Health and Human Performance prof Lois Jackson honoured by Canadian Academy of Health Sciences

- September 24, 2020

Health and Human Performance professor Lois Jackson. (Provided photo)
Health and Human Performance professor Lois Jackson. (Provided photo)

One of Dalhousie’s own has become a Canadian Academy of Health Sciences (CAHS) Fellow, one of the highest honours for members of the country’s health sciences community.

Lois Jackson, a professor in Dal’s School of Health and Human Performance, is internationally recognized for her community-based, collaborative research with marginalized populations. Her highly productive program of research identifies how social inequalities impact access to health services, and her work draws attention to inequities across urban and rural places. She is a leader in population health research, providing a voice for communities living socially and economically on the margins of society.

An honour — and an opportunity

“It is a true honour to be elected into the Canadian Academy of Health Sciences (CAHS) as a 2020 Fellow,” says Dr. Jackson. “The Academy is a unique organization providing assessments and advice on various critical issues that are important to the health of the Canadian population.

“I am absolutely thrilled that I will be able to contribute to the Academy’s work, and I very much look forward to engaging with the many Fellows whose expertise on key health issues crosses a diverse range of disciplines in the health sciences.”

The Canadian Academy of Health Sciences brings together Canada’s top-ranked health and biomedical scientists and scholars to make a positive impact on the urgent health concerns of Canadians. CAHS Fellows are chosen through a peer review process for their demonstrated leadership, creativity, distinctive competencies, and commitment to advancing academic health sciences. They agree to serve the Academy and be active in promoting improved health, health care and health-related policies. Dr. Jackson joins a cohort of 77 new Fellows this year.

“Congratulations to Dr. Jackson on this well-deserved recognition from the Canadian Academy of Health Sciences,” says Alice Aiken, vice-president research and innovation at Dalhousie. “She embodies the true meaning of a research scholar, displaying great rigor, integrity and humility as she works to support those who are seeking equal access to health care and social support from coast to coast to coast in Canada.”

Improving access to needed health services

Born and raised in Toronto, Dr. Jackson completed her BA, MA and PhD (Sociology) at the University of Toronto, where she also completed a post-doctoral fellowship (Department of Preventative Medicine and Biostatistics) focused on HIV prevention research. Following her post-doctoral fellowship, she worked in the City of Toronto Department of Public Health as a research program consultant, after which she began a tenure-track position at Dalhousie.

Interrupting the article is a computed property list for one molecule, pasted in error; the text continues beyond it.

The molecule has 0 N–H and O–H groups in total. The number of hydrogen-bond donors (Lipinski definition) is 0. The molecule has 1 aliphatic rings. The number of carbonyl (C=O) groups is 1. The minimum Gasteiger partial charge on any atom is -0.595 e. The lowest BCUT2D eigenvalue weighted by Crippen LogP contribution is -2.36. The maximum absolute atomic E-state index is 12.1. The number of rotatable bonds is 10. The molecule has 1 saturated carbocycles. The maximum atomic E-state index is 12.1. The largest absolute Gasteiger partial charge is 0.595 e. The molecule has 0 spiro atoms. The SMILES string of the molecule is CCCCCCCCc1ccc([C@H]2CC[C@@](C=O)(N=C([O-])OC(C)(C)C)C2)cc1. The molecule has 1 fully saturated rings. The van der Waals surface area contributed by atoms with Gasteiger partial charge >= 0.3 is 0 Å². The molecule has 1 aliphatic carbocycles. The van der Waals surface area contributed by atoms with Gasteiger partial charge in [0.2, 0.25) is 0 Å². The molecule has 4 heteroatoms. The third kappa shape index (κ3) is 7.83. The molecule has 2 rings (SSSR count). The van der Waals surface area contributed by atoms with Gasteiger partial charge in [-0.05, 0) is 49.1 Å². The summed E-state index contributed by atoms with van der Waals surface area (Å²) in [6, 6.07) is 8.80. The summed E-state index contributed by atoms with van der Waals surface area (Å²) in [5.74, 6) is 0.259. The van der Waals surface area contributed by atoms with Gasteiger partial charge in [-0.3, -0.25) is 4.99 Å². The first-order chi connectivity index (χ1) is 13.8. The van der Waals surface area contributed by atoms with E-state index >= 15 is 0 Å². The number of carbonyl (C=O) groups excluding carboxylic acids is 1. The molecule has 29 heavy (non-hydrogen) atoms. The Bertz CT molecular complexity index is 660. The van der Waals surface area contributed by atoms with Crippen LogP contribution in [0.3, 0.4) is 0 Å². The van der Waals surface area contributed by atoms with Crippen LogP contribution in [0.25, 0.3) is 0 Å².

“It was when I was a post-doctoral fellow that I became involved in community-based research working with a small non-governmental organization providing HIV prevention education for women involved in the sex industry,” says Dr. Jackson. “This research, and my work with the City of Toronto Department of Public Health, made me realize how important social conditions are to shaping a population’s health.”

She was able to bring her academic training to her community-based health research. That began a career of working with different community-based organizations and people with lived experience, to examine and highlight how various structural forces such as poverty and stigma negatively impact the health of diverse populations.

A widely recognized researcher

Throughout her career, Dr. Jackson has been the recipient of many awards and accolades. In 2000, she received a Canadian Institutes of Health Research (CIHR) Investigator/Regional Partnership Award for her work on the social determinants of health and studies involving marginalized populations, which marked significant national recognition of the importance of her research. She also received the 2017 Public Health Champion Award from the Public Health Association of Nova Scotia, and more recently Health Promotion Canada’s 2018 Team Award (with Mainline Needle Exchange and Direction 180), in recognition of her community-based research in improving the health of those living on the margins.

In addition, Dr. Jackson was acknowledged by her colleagues in 2015 with the Patricia Cleave Outstanding Leadership Award for the Faculty of Health. This award was presented in recognition of her leadership in the transformation of the forward-thinking, rebranded,
re-conceptualized Healthy Populations Institute (HPI).  And, in August 2020, she was named as Dalhousie’s newest University Research Professor.

To learn more about the Canadian Academy of Health Sciences, visit the CAHS website.


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